While the world around us is ripe with outcries against social injustices, people crying racism, ageism, bigotry, sexism, hate, etc. I have been regularly taking a good hard look at how my family treats me, compartmentalizes me and sees me. It is hard to even type but for a multitude of reasons, the most significant one being that both of my children have special needs, based on their actions and words, I have been made to feel less in the eyes of my immediate and extended family.
I honestly would have never thought it would come to this but I really do think it has. It has everything to do with the fact that everyone wants their life to appear as a Christmas card – everyone handsome, well-dressed, smiling and uniformly looking like the perfect all American Family. That is the opinion and perspective that most people want to emanate to those on the outside looking in.
We as a culture have an insatiable appetite for Hollywood stars and their glamorous lifestyles and seemingly perfect lives. If only we looked like them, had their money, our lives would be perfect – or at the very least, much better than the lives we have now. I don’t know about you but my Facebook timeline is constantly jammed with comments about reality shows and completely unrealistic TV shows about people who have everything and still want more. While some may crack up at all of the dysfunctional family TV shows on these days, they only want to see it on TV, not in their own family tree.
Well, I live in reality and refuse to live my life by these terms and because of it, I often feel that I am being marginalized, often by my own family because we aren’t that Christmas card family. We live our lives around the needs of our children, drive older cars and don’t dress like we walked out of a fashion magazine every time we walk out of our house and don’t live via credit cards. Good Lord! We actually live within our means and don’t try to appear to be anything more than what we are – a middle class family with two special needs kids trying to do the best we can with what we have.
Yes, I wear jeans and T-shirts most days because that is what is most comfortable for me. Let me say this for the 5,000th time – I have no one to impress. I can’t even remember the last time I went on a specific clothes shopping spree for me because we simply can’t afford it. If I need something, I get it when I need it and that’s it This lifestyle works for us but it seems to make my family think less of me – even at times my parents.
I see the look in their eyes all the time, they see the smart, intelligent and highly educated daughter they raised who had the world as her oyster when she was 28 years old and now they see a tired, often worn down woman whose choices they respect but really can’t brag about with their friends. I have often been hurt by things that my mom says to me about her friends kids and how successful they are, their nice homes, new jobs, exotic vacations and then my mom will turn around and tell me, “What do I have to brag about?”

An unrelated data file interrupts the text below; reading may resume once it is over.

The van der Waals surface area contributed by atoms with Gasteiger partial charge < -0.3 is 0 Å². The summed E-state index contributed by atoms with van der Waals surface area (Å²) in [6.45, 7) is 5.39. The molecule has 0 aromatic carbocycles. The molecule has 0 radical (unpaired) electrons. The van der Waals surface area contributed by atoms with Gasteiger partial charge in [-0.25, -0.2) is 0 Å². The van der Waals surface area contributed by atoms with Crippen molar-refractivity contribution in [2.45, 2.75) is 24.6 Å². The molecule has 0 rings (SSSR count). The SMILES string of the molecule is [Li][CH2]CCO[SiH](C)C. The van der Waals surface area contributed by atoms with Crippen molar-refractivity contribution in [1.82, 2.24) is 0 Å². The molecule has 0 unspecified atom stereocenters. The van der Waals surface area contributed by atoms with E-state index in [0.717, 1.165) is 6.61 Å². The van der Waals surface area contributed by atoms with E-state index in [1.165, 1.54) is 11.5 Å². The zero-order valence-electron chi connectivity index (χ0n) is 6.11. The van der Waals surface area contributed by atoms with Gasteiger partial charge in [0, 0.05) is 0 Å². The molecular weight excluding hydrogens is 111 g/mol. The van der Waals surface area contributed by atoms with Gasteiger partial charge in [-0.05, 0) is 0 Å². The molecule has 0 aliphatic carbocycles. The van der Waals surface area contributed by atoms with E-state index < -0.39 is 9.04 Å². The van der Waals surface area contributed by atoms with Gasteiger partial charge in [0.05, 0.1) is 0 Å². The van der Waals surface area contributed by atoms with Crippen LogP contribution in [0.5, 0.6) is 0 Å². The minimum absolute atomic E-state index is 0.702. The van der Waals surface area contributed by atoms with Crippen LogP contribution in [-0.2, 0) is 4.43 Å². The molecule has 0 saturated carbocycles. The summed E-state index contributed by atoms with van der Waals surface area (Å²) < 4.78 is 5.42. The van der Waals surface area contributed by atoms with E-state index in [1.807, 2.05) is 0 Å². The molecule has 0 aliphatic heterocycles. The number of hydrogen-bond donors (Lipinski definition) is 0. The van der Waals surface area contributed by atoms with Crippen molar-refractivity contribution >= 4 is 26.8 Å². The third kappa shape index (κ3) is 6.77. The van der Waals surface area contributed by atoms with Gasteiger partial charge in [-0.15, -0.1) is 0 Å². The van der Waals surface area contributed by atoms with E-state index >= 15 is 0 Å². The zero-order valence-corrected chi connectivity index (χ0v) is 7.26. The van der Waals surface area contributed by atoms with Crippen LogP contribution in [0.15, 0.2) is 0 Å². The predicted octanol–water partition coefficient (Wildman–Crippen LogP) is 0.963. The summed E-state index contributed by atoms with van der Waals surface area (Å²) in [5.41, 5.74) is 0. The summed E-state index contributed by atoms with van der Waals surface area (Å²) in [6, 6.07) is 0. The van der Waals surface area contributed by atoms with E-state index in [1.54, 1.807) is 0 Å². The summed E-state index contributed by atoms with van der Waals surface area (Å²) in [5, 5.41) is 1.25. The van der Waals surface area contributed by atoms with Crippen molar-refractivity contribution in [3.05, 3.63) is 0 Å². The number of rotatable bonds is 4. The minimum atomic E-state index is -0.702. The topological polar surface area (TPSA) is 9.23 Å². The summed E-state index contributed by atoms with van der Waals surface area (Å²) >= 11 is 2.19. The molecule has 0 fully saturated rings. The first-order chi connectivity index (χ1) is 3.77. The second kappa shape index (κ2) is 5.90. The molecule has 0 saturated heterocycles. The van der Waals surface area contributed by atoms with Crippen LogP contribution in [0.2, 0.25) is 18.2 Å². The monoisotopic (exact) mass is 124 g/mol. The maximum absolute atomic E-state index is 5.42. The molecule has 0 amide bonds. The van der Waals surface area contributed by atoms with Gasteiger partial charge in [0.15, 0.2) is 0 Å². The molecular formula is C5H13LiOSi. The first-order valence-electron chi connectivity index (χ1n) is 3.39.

You see, while she respects my decision to stay at home to do what is best for our daughters, she cares about what others think and in our day and age it’s all about what you can brag about. No one gets excited over the fact that her daughter has two special needs kids and stays at home – they only give her the “oh that’s too bad” look and that stings her.
She keeps telling me that she can’t wait for me to get my life together and make something of my life. Caring for her granddaughters apparently isn’t good enough. And I see these same looks in the eyes of other family members when we show up for family events. While they are genuinely happy to see us, and don’t get me wrong, my family loves us, I just feel that we make them uncomfortable at times because we aren’t the picture-perfect Christmas card family.
Because they think less of me, they do treat me differently, that there is no doubt about. I am the first one many of them come to when they need a favor or someone to go the extra mile for them because they know that my mindset as a special needs mom is one of self-sacrifice and that I am a pro at putting everyone else before myself. If they need something researched online, writing done, errands ran during the day while everyone else is at work, etc.
Yet, here I sit today with a family funeral on the horizon and I almost don’t even want to go because I don’t want to be an embarrassment to them because what other people think is more important than how I feel. They want to show the perfect happy family to everyone on the outside looking in … and my family isn’t aesthetically pleasing, I see it all the time when their eyes dip down for a moment or when I run into them in public and they just introduce us by our names to their friends, not mentioning the fact that we are related. It hurts but at least they are being real.